The Longest Climb: A Pioneer Profile by Wayne Merry

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Steve Grossman

Trad climber
Seattle, WA
May 8, 2011 - 06:51pm PT
Wayne has been a huge guiding force in Yosemite climbing history. He initiated changes as far reaching as starting the mountain shop, the guide service and YOSAR. He even introduced multi-colored webbing into the market. A gentleman and class act all the way around.

It wasn't just the Warren Harding show on the FA of the Nose and Wayne's excellent account makes that clear. The Nose FA reunion was a smashing success in large part because he was MC.
frog-e

Trad climber
Imperial Beach California
May 8, 2011 - 08:52pm PT
Wow - terrific story, very powerful prose.
Thanks so much for posting this.
Branscomb

Trad climber
Lander, WY
May 9, 2011 - 09:57am PT
Wayne has been writing for quite a long time. He has published some excellent stories about living in the North (Yukon, BC) and wrote the St. Johns Ambulance First Aid book for Canada (where he and Cindy live), quite an excellent first aid book with adaptations for living in the North. He is also quite an expert on search and rescue in Arctic and sub-Arctic environments, having published quite a few treatises on the subject.

He's a very interesting and lively person whom I feel quite honored to know. He and Cindy are both doing well living in BC.
Largo

Sport climber
The Big Wide Open Face
May 10, 2011 - 01:45pm PT
I read this story again very carefully and found this to be one of the finest passages on rock climbing from the 1950s. Terrific. Perhaps someone at Mariah might have tuned it up a bit, and if not, Wayne has a most excellent ear.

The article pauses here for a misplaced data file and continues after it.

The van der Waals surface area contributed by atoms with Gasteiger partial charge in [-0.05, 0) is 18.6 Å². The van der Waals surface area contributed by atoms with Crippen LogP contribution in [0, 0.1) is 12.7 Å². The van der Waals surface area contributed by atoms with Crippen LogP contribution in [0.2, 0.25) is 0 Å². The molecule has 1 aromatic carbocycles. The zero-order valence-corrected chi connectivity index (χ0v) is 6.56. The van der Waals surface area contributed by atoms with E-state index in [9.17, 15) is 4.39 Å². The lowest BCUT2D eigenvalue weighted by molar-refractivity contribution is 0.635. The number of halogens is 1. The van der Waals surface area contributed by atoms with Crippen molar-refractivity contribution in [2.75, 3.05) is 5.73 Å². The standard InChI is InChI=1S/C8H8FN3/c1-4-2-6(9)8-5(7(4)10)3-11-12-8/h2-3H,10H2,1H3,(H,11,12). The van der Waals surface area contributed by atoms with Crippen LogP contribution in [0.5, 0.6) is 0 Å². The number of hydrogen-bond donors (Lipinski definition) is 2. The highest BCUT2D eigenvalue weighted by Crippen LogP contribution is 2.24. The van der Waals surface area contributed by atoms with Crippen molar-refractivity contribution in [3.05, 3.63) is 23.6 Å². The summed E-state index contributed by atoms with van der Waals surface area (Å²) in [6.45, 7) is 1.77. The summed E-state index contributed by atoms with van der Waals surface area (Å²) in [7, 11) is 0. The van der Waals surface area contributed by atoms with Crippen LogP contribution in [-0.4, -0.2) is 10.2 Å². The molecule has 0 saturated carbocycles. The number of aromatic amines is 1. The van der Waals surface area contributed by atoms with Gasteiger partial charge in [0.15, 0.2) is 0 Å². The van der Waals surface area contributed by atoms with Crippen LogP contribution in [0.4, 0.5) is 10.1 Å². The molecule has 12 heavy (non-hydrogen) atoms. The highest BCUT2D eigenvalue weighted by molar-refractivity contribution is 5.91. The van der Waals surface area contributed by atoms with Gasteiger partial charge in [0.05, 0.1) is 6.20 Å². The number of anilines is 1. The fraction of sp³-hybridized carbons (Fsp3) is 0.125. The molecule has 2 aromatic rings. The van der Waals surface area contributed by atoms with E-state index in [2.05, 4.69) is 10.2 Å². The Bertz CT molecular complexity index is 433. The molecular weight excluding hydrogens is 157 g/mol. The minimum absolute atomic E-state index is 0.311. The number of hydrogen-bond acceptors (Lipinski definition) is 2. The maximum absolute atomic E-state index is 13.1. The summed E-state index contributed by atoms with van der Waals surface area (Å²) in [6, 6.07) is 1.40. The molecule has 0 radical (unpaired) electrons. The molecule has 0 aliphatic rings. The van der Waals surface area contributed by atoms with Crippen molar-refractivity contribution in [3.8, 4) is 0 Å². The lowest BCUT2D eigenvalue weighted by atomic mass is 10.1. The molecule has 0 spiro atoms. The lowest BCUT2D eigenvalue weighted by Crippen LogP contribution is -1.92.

---------

And so we went -- up the trail to where the wall leaped out of the ground like a castle; up the springing ropes, dangling packs tearing at our waists, into the sun and the white granite; up past the rusting pitons that secured the ropes, cotton-mouthed with apprehension. Questions nagged at us: had the ropes been chafing in the wind, or been nicked by falling rocks? Little darting shocks ran through us each time the ropes slipped over some unseen irregularity above. The upper half of the face leaned over us, incredibly high and forbidding. How far would a body fall free from up there before it touched the cliff, and how long would one have to savor the flight? We climbed far apart, one on each fixed rope.
ron gomez

Trad climber
fallbrook,ca
May 10, 2011 - 01:50pm PT
Great post, is that you Dave? If so thanks for this, it does remind us of where our roots were sewn. Wish there was more of this writting today.
Peace
Steve Grossman

Trad climber
Seattle, WA
Apr 26, 2012 - 10:57pm PT
Merry bump...
Steve Grossman

Trad climber
Seattle, WA
Jul 15, 2012 - 05:12pm PT
I just picked up a press photo of Wayne on the Nose showing hauling technology 1958 style. No Yosemite hauling system for several more years so weight went upwards the old fashioned way.

[Click to View Linked Image]

The caption reads:"10/6/58 Yosemite California: Wayne Merry, Calistoga, ascends Yosemite's unconquered El Capitan with a duffle bag full of gear 10/5 as he and three other climbers advanced lines to within 700 feet of the top of the sheer cliff which rises 3,604 feet above Yosemite Valley floor.The climbers hope to reach the top during the Thanksgiving Holidays. UPI."
Steve Grossman

Trad climber
Seattle, WA
Sep 8, 2012 - 12:11am PT
Merry Old Ledge bump...
steveA

Trad climber
bedford,massachusetts
Sep 8, 2012 - 01:08pm PT
Bump for a great read!!
guido

Trad climber
Santa Cruz/New Zealand/South Pacific
May 19, 2019 - 12:05pm PT
bump
Messages 21 - 30 of total 30 in this topic << First  |  < Previous  |  Show All  |  Next >  |  Last >>
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